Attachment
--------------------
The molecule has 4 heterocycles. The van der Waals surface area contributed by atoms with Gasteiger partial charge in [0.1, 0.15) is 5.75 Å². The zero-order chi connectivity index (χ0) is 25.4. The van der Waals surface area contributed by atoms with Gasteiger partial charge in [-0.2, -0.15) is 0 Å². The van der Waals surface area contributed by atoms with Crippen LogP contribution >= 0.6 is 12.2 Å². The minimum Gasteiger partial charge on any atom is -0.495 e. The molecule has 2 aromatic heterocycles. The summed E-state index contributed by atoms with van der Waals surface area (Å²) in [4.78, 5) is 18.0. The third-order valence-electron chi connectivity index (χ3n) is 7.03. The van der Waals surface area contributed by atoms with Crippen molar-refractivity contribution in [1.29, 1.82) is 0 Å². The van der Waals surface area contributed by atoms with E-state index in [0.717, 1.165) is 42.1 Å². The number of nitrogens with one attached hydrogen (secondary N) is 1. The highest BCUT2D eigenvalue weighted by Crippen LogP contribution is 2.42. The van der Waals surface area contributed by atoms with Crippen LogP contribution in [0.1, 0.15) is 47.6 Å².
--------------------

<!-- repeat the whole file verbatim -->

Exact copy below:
The molecule has 4 heterocycles. The van der Waals surface area contributed by atoms with Gasteiger partial charge in [0.1, 0.15) is 5.75 Å². The zero-order chi connectivity index (χ0) is 25.4. The van der Waals surface area contributed by atoms with Gasteiger partial charge in [-0.2, -0.15) is 0 Å². The van der Waals surface area contributed by atoms with Crippen LogP contribution >= 0.6 is 12.2 Å². The minimum Gasteiger partial charge on any atom is -0.495 e. The molecule has 2 aromatic heterocycles. The summed E-state index contributed by atoms with van der Waals surface area (Å²) in [4.78, 5) is 18.0. The third-order valence-electron chi connectivity index (χ3n) is 7.03. The van der Waals surface area contributed by atoms with Crippen molar-refractivity contribution in [1.29, 1.82) is 0 Å². The van der Waals surface area contributed by atoms with E-state index in [0.717, 1.165) is 42.1 Å². The number of nitrogens with one attached hydrogen (secondary N) is 1. The highest BCUT2D eigenvalue weighted by Crippen LogP contribution is 2.42. The van der Waals surface area contributed by atoms with Crippen LogP contribution in [0.1, 0.15) is 47.6 Å².